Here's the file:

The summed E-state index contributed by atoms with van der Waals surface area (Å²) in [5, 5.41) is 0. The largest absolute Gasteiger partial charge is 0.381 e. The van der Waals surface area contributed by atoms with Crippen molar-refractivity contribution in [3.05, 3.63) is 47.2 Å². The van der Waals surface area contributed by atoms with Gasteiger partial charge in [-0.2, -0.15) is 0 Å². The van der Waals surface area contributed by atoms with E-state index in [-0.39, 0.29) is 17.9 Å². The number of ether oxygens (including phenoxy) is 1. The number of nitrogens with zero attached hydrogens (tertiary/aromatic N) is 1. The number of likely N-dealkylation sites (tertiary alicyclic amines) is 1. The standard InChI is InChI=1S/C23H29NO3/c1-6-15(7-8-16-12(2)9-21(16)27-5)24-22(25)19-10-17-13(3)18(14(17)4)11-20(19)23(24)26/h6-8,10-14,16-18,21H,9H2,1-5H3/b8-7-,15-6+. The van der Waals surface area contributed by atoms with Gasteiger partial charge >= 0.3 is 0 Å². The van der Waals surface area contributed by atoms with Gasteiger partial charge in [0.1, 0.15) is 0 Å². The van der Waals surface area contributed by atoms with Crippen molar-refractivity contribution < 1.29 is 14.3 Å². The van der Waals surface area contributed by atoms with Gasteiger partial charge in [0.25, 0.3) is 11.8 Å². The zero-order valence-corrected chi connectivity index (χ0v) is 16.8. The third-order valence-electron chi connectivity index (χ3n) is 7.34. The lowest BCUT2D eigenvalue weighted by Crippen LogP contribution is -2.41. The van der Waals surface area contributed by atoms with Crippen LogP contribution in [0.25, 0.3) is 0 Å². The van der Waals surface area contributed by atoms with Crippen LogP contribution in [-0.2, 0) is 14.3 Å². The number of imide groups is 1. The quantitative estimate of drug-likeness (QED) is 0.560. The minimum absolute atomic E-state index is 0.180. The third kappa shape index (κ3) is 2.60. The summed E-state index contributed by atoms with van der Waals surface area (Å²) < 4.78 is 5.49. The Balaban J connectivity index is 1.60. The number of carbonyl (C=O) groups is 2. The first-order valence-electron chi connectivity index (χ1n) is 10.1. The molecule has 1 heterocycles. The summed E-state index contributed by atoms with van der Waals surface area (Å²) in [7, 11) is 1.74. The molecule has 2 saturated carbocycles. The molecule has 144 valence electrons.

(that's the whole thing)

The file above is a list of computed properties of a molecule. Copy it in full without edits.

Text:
The summed E-state index contributed by atoms with van der Waals surface area (Å²) in [5, 5.41) is 0. The largest absolute Gasteiger partial charge is 0.381 e. The van der Waals surface area contributed by atoms with Crippen molar-refractivity contribution in [3.05, 3.63) is 47.2 Å². The van der Waals surface area contributed by atoms with Gasteiger partial charge in [-0.2, -0.15) is 0 Å². The van der Waals surface area contributed by atoms with E-state index in [-0.39, 0.29) is 17.9 Å². The number of ether oxygens (including phenoxy) is 1. The number of nitrogens with zero attached hydrogens (tertiary/aromatic N) is 1. The number of likely N-dealkylation sites (tertiary alicyclic amines) is 1. The standard InChI is InChI=1S/C23H29NO3/c1-6-15(7-8-16-12(2)9-21(16)27-5)24-22(25)19-10-17-13(3)18(14(17)4)11-20(19)23(24)26/h6-8,10-14,16-18,21H,9H2,1-5H3/b8-7-,15-6+. The van der Waals surface area contributed by atoms with Gasteiger partial charge >= 0.3 is 0 Å². The van der Waals surface area contributed by atoms with Gasteiger partial charge in [0.1, 0.15) is 0 Å². The van der Waals surface area contributed by atoms with Crippen molar-refractivity contribution < 1.29 is 14.3 Å². The van der Waals surface area contributed by atoms with Gasteiger partial charge in [0.25, 0.3) is 11.8 Å². The zero-order valence-corrected chi connectivity index (χ0v) is 16.8. The third-order valence-electron chi connectivity index (χ3n) is 7.34. The lowest BCUT2D eigenvalue weighted by Crippen LogP contribution is -2.41. The van der Waals surface area contributed by atoms with Crippen LogP contribution in [0.25, 0.3) is 0 Å². The van der Waals surface area contributed by atoms with Crippen LogP contribution in [-0.2, 0) is 14.3 Å². The number of imide groups is 1. The quantitative estimate of drug-likeness (QED) is 0.560. The minimum absolute atomic E-state index is 0.180. The third kappa shape index (κ3) is 2.60. The summed E-state index contributed by atoms with van der Waals surface area (Å²) < 4.78 is 5.49. The Balaban J connectivity index is 1.60. The number of carbonyl (C=O) groups is 2. The first-order valence-electron chi connectivity index (χ1n) is 10.1. The molecule has 1 heterocycles. The summed E-state index contributed by atoms with van der Waals surface area (Å²) in [7, 11) is 1.74. The molecule has 2 saturated carbocycles. The molecule has 144 valence electrons.